VENUS and SERENA Reach the Pinnacle of Their Sport
By Rachel Nichols
Washington Post Staff Writer
Friday, June 7, 2002; Page A01
PARIS, June 6 -- Sisters don't often rise to become the very best in the world at the same thing, certainly not two African American sisters trying to reach the top of the sometimes silver-spoon world of tennis. Yet there were Venus and Serena Williams today, calmly winning their semifinals at the French Open to become the first sisters in the sport's history to ascend to Nos. 1 and 2 in the rankings.
It took a collective 3 hours 12 minutes to create the improbable, with Serena overcoming defending champion Jennifer Capriati, 3-6, 7-6 (7-2), 6-2, and Venus taking out unseeded Argentine Clarisa Fernandez, 6-1, 6-4.
They are the first African Americans to hold the top two ranking spots, and because they will meet in Saturday's final -- Venus will hold the No. 1 spot no matter who wins -- the pair is also guaranteed a sixth major singles title to add to its collective stash.
"This makes it all the much more sweet to be number one and number two and also be in the final. We feel it's been a long way," said Venus.
How often has such a feat been accomplished, with two siblings reaching the pinnacle of their sport? Auto racing's Bobby and Al Unser Sr. Track's Al and Jackie Joyner. Boxing's Michael and Leon Spinks. More often, sports are littered with one truly great, championship-winning sibling and one pretty good one. For every Joe DiMaggio there is a Dom; for every John McEnroe, a Patrick.
And for a while, it appeared it might be that way for Venus, 22, who owns two Wimbledon crowns and a U.S. Open title, and Serena, 20, whose lone U.S. Open title came in 1999 and whose ranking has more often than not tripped out of the top five.
It has only really been over the last eight months -- starting with a win at the 2001 season-ending women's tour championships, continuing with a win over Venus in Miami in April and moving through a dominant season on the clay courts of Europe -- that Serena has been a serious contender for the very top echelon, and with her win over outgoing No. 1 Capriati today, she cemented that status.
"History is definitely being made," Serena said seriously after walking off the court, although she also laughed a bit when she explained, "You always dream of winning Slams and being number one. I never really dreamed of being number two."
She is still behind her big sister when it comes to major titles and to respect, and when the two face each other on Saturday, even their mother, Oracene, will probably be rooting for her. "I would maybe like Serena to get one, since she hasn't gotten one since '99 and she wants it so badly," said Oracene, and also Venus, Oracene thinks, "sometimes feels sorry for her."
It is this sisterly compassion that has often produced the kind of limp back-and-forth rallies that seem more suitable for basement Ping-Pong matches than the world's finest tennis courts. The only other time Venus and Serena met in a Grand Slam final, at the 2001 U.S. Open, Venus won a shaky straight-set match. Their meeting in the 2000 Wimbledon semifinal was also subpar, and while Venus holds a 5-2 advantage on her sister, also notable is that several times one sister has pulled out of a tournament when on course to play the other.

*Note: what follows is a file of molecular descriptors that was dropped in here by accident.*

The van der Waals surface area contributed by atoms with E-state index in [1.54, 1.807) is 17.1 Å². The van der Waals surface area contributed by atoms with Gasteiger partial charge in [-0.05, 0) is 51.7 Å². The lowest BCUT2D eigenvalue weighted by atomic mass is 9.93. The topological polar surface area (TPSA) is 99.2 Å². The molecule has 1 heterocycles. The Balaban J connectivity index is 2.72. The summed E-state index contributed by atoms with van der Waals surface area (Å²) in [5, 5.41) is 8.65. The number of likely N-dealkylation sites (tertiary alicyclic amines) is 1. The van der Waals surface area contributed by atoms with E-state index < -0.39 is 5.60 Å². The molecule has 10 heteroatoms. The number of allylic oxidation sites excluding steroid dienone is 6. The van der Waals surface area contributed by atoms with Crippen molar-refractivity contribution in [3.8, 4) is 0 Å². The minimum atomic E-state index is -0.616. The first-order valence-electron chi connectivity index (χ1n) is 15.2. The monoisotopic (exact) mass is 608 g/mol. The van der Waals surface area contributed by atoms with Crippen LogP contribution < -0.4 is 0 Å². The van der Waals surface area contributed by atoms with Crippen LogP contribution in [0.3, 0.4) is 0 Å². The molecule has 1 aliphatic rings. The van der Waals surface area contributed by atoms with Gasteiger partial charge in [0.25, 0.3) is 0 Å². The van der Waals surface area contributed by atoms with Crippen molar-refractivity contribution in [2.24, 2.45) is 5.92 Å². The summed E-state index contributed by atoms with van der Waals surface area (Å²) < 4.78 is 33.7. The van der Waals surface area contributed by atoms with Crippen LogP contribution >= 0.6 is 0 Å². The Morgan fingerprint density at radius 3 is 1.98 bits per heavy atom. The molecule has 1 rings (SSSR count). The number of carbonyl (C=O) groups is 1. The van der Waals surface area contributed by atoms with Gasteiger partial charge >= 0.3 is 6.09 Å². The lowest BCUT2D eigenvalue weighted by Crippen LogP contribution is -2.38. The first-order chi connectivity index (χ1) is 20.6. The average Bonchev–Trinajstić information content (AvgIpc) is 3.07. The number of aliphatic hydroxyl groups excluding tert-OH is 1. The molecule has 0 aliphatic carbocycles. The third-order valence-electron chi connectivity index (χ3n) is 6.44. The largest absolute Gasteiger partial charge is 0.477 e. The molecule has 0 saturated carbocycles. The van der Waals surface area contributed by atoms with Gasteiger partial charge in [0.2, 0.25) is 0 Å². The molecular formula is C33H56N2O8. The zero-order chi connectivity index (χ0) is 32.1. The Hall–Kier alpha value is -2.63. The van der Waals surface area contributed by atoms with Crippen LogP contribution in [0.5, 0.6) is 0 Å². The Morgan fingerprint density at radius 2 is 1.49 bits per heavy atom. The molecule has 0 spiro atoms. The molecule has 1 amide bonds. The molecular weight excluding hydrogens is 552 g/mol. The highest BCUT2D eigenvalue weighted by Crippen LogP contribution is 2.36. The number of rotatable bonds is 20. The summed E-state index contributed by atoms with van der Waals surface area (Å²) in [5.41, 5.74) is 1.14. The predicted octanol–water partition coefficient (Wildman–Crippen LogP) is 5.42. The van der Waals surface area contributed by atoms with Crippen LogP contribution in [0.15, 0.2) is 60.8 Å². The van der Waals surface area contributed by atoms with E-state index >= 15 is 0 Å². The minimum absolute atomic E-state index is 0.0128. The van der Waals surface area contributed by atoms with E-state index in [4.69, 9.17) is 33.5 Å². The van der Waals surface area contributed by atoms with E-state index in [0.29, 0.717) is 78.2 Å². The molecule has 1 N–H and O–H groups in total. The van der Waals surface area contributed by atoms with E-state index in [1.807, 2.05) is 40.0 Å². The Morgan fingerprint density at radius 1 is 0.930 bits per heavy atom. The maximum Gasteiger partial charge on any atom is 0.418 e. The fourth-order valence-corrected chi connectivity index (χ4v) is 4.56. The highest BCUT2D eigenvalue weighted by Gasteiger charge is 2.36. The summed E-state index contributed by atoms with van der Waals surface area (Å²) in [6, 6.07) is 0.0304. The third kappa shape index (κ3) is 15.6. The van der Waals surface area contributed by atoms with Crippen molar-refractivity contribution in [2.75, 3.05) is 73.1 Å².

Such withdrawals have sometimes sparked rumors of collusion between the two, and even after her loss today, Capriati charged that the Williamses had reached the top rankings because "they were pretty good at planning things." She further noted that the Williams's ascension has come at a time when two other top players, Martina Hingis and Lindsay Davenport, are absent with injuries.
"I don't know if it would ever happen at all" with Davenport and Hingis playing, Capriati said, adding that "It's just kind of funny the way it's worked out sometimes, one playing, the other doesn't.
"I mean, if you really want your daughters to be number one and number two, I guess everyone would do that. . . . It would be nice to see people coming back and what really happens then."
Upon hearing Capriati's comments, Serena answered that if she played more tournaments "I'd have more points -- I would probably even be a little higher ranked than I am now." As for the injuries to the other players? "You have to take your opportunities when the time comes," she said. "You can't just sit back and let anything else happen."
Capriati herself had the chance to hold onto at least the No. 2 ranking if she had won today; instead she failed to close a key game at 6-5 in the second set, letting a surging Serena push her into an uneven tiebreak. Capriati later said she felt so much pressure on the big points that "every point means so much, you can't afford to make mistakes," while Serena said her play improved the more "I've realized that tennis isn't the end of everything."
It is for that reason, in fact, that her mother believes she and Venus have arrived where they are, why their father Richard's predictions that they would someday be the best in the world never weighed too heavily on their shoulders, why even now, as they face each other across the court and in the rankings, no wedge will come between them. Father Richard, back home in Florida, could not be reached to comment; he and Oracene have separated. Still, there clearly remains a family philosophy, just like there was always a family plan.
"They know it's just a sport. That's way they see it," Oracene said. "Just go out there, and have fun. Have fun."
CONGRATULATIONS VENUS AND SERENA